The other day, I saw a Washington Post article talking about the 2016 election about a research study that showed young people got Post Traumatic Stress Disorder (PTSD) as a result of that election. Not only does this belittle those who have experienced really difficult trauma in their lives, but it also is not helpful to our young people. We encourage a mindset that “if I don’t get a trophy or get my way, then I can blame my reactions and behavior on a disorder,” rather than showing young people how to manage adversity.
Certainly, the political arena is very stressful and from the sidelines, it’s hard to watch the hateful advertisements and read the negative discourse on social media and not feel some stress. However, we enable our young people when we say they need counseling or have PTSD because they didn’t like the outcome of an election.
When I was a teenager, I experienced my first major disappointment. I had been a cheerleader from the time I was five years old and when it came time for my eighth-grade high school cheerleading tryouts I felt fairly confident that I would do a good job and make the team. I was shocked, disappointed, and extremely upset to find out that I did not make the team and, even worse, girls who had never even done cheerleading before made the team. I didn’t let that stop me from doing what I love or put me into a state of depression. I picked myself up and did Pop Warner cheerleading for football and then I tried out for the high school basketball squad and I made it. I learned from that disappointment and from trying again. That experience helped me face multiple disappointments and upsetting situations in my life because I built resilience.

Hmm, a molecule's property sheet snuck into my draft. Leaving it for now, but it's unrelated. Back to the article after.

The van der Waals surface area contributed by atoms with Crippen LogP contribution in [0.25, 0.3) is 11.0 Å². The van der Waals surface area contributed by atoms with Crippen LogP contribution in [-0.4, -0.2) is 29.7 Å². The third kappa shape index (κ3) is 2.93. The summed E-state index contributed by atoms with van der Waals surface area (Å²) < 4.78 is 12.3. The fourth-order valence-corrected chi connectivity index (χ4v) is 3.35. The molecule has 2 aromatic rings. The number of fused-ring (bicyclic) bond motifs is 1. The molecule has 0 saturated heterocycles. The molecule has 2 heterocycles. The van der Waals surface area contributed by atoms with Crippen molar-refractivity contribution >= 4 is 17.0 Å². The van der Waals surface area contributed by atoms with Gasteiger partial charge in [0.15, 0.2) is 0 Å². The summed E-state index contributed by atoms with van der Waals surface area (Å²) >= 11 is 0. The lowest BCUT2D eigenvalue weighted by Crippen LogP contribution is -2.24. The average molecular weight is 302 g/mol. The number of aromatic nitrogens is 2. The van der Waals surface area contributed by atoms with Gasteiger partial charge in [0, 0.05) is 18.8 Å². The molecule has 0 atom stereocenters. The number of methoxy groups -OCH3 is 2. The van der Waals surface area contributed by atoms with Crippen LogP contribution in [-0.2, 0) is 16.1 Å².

It is said the strongest indicator of success is resilience. We need to demonstrate to our young people, how to deal with disappointments and build resilience. It is okay to feel disappointment, but we have to be able to keep it in perspective. We do that by managing our thoughts.
When we see our children getting upset because the outcome is not what they want, help them manage their thoughts to get to a mindset where they can become calm and centered by managing their thinking. Once they learn and practice this tool, they will be better equipped to handle the many adversities life brings.
So, how do you do this? Thoughts lead to feelings, feelings result in actions. So have your child begin by writing down the thoughts that are making her feel sad, anxious, or angry. Now, have her examine each thought asking “is that even true?” “What would have to be true for that to happen?” “What does that mean?” “How likely is that happen?” “What do you need to believe to feel hope and optimism?” Finally, take those thoughts and write a positive take on each one. Practice those thoughts.
So, no matter what happens in the election tonight, if the outcome is not what you or your child had hoped for, don’t let it come to despair. Use these mindset tools and build resilience.